“Haven’t you read,” he replied, “that at the beginning the Creator ‘made them male and female,’ and said, ‘For this reason a man will leave his father and mother and be united to his wife, and the two will become one flesh’? So they are no longer two, but one flesh. Therefore what God has joined together, let no one separate.” (Mt 19:4-6 emphasis mine)

The holiness is the fact that this fulfillment occurs in a covenantal relationship and this yearning is a shadow of our yearning for Christ (Eph 5:32) who is the “desire of all nations” (Hag 2:7).

Since he was only about 5 at the time, I had to keep things a bit simple, so I began:

“There’s something really interesting about girls, isn’t there?”  He nodded.  “God made girls attractive to us so that we really want to find out more.”  I could see that I now had his full attention.

“And that means that there’s something in us that wants to see their knickers.”

“But God made seeing a girl’s knickers to be something special for marriage just like you only get presents on special days like Christmas.”

Now it’s tempting to stop here, but doing so means that we are expecting them to conquer desires by self-effort which is law not grace. So now we need to offer to pray for them:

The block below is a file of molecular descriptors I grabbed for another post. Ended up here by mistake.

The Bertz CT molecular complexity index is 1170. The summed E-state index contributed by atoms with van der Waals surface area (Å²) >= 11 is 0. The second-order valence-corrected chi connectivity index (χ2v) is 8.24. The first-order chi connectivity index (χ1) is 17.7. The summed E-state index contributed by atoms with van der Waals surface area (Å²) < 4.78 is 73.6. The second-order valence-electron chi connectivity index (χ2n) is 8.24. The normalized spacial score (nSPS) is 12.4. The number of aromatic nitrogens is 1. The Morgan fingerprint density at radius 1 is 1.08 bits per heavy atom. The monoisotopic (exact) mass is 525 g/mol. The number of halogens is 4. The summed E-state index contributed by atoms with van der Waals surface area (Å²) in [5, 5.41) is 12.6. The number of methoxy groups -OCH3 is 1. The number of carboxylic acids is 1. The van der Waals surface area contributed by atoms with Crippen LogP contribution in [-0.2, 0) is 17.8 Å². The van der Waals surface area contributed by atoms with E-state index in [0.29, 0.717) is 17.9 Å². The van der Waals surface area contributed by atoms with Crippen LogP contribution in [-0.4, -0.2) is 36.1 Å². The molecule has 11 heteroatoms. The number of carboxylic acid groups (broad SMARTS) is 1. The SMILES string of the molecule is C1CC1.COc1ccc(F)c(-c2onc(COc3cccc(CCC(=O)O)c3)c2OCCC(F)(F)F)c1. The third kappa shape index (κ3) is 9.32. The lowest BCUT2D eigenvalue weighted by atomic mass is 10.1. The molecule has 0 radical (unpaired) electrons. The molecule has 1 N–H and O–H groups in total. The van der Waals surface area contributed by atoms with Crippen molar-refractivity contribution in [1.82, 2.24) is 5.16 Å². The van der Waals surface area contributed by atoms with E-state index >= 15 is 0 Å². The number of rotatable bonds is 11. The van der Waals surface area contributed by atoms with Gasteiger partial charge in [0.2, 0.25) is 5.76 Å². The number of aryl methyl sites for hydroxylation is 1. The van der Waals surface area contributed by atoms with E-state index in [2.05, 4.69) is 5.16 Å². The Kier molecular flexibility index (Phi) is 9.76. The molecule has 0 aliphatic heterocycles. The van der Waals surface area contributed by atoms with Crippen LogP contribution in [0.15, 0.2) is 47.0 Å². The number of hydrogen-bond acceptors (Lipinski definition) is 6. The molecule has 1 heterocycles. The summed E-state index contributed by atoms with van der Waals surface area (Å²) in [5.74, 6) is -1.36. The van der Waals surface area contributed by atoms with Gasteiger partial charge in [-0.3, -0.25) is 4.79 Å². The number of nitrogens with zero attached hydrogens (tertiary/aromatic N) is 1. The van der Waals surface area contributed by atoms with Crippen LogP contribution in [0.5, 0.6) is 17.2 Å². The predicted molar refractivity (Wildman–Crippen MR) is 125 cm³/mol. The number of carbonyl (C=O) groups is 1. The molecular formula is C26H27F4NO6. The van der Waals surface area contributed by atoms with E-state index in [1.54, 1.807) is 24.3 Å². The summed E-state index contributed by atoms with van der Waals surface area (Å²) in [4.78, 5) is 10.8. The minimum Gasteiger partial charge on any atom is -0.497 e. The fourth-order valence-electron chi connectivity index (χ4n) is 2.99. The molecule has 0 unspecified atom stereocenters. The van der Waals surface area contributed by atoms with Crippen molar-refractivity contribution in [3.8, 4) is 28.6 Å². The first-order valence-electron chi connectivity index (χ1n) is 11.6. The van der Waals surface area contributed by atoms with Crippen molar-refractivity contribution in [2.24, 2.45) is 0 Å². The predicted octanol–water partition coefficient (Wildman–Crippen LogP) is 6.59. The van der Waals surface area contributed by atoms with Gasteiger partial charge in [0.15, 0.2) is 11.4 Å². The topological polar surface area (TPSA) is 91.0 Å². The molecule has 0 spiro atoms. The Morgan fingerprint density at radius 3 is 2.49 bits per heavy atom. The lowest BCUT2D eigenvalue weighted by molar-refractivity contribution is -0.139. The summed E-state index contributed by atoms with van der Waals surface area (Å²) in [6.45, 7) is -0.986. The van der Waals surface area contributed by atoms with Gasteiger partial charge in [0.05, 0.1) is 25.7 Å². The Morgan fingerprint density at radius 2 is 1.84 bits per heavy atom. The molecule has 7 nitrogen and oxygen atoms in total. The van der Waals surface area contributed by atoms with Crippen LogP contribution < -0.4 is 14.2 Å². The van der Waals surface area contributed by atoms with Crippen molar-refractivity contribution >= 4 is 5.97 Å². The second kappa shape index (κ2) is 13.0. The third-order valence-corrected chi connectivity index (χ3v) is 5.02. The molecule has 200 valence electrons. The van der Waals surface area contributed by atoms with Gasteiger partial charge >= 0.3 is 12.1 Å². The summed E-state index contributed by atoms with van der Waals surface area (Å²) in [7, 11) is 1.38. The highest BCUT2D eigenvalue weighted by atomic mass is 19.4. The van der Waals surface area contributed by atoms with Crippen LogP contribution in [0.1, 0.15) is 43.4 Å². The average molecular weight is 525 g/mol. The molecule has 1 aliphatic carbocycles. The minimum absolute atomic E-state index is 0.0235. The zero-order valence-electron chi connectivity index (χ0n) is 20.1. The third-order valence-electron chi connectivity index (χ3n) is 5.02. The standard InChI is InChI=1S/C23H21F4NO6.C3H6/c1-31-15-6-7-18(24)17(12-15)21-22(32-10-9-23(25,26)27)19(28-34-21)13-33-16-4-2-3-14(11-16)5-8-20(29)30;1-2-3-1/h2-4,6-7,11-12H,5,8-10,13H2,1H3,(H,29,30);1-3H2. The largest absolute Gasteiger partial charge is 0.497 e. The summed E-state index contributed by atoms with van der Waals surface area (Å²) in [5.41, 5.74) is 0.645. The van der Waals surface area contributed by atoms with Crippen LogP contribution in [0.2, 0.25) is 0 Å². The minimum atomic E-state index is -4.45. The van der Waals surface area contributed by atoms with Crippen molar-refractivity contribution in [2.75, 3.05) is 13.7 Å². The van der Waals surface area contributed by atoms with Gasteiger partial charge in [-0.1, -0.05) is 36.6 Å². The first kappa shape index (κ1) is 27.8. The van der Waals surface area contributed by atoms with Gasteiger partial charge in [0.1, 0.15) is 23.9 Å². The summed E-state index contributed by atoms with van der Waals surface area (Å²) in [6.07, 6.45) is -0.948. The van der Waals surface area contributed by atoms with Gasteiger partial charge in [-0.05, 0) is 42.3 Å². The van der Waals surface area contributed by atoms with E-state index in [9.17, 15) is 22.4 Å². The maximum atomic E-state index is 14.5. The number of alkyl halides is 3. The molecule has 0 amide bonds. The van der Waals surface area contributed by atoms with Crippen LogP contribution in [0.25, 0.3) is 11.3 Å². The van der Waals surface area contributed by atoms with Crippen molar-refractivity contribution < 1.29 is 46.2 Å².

“But in the same way it’s hard to not open presents until Christmas day, it’s hard to stop looking at knickers.  So we need Daddy God’s help.  Can I pray with you?”

He nodded and the rest is history.

You see affirming the goodness of our children’s desires speaks to their reality, only then can we begin to steer these desires towards their intended goal.

Repetition is important (teach your children godly sexuality)

Children with a burnt cooking chicken in the kitchen. Smoke. Fac

So here I am, I’ve given workshops to parents about how to teach godly sexuality to their children.  I live these principles in my own life.  I don’t shy away from talking about sex and regularly have God-focussed conversations with my children about how our sexuality is good and holy.

It’s all too easy after you’ve had one conversation with your children about sex to pat yourself on the back and congratulate yourself on a job well done.  But just because you had “the talk” doesn’t mean they actually understood what you said.

This was brought home to me when one the mother of a friend of my youngest son said he had told her son that babies were made by the man peeing in the woman’s china.

I was mortified.  I was also humbled and repented of my self-satisfaction.  I learnt an important lesson that day:

Repetition is important, repetition is important and did I mention repetition is important.

I mentioned in a previous post about how talking about sexuality with our children should be “the talks” and not “the talk”.  Well this is another reason why.

It’s just like discipleship – understanding is something that happens gradually over a period of time it’s never a one-time brain dump.

Father may we never tire of sowing into our children’s lives until they grow into a mature knowledge of you, your creation and your nature.